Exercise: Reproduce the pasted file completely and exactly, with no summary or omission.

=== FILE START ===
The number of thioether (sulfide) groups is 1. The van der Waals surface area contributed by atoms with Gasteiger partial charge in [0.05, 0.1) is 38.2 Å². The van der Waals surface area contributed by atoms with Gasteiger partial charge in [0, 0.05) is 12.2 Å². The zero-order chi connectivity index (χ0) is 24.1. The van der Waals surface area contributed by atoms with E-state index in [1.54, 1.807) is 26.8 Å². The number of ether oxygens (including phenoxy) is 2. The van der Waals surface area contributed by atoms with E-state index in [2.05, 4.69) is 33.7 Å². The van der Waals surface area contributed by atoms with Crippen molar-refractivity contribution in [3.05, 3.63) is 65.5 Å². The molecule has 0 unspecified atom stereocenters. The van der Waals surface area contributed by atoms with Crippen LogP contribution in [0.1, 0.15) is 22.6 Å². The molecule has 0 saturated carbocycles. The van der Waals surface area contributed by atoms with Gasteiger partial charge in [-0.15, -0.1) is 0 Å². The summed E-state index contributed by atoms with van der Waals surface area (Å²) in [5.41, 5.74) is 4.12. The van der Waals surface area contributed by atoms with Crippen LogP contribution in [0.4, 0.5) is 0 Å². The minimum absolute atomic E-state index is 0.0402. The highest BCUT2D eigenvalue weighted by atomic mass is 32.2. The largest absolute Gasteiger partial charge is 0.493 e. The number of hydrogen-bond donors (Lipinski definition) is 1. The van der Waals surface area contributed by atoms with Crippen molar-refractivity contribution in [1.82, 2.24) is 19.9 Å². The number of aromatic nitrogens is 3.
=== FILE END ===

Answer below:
The number of thioether (sulfide) groups is 1. The van der Waals surface area contributed by atoms with Gasteiger partial charge in [0.05, 0.1) is 38.2 Å². The van der Waals surface area contributed by atoms with Gasteiger partial charge in [0, 0.05) is 12.2 Å². The zero-order chi connectivity index (χ0) is 24.1. The van der Waals surface area contributed by atoms with E-state index in [1.54, 1.807) is 26.8 Å². The number of ether oxygens (including phenoxy) is 2. The van der Waals surface area contributed by atoms with E-state index in [2.05, 4.69) is 33.7 Å². The van der Waals surface area contributed by atoms with Crippen molar-refractivity contribution in [3.05, 3.63) is 65.5 Å². The molecule has 0 unspecified atom stereocenters. The van der Waals surface area contributed by atoms with Crippen LogP contribution in [0.1, 0.15) is 22.6 Å². The molecule has 0 saturated carbocycles. The van der Waals surface area contributed by atoms with Gasteiger partial charge in [-0.15, -0.1) is 0 Å². The summed E-state index contributed by atoms with van der Waals surface area (Å²) in [5.41, 5.74) is 4.12. The van der Waals surface area contributed by atoms with Crippen LogP contribution in [0.4, 0.5) is 0 Å². The minimum absolute atomic E-state index is 0.0402. The highest BCUT2D eigenvalue weighted by atomic mass is 32.2. The largest absolute Gasteiger partial charge is 0.493 e. The number of hydrogen-bond donors (Lipinski definition) is 1. The van der Waals surface area contributed by atoms with Crippen molar-refractivity contribution in [1.82, 2.24) is 19.9 Å². The number of aromatic nitrogens is 3.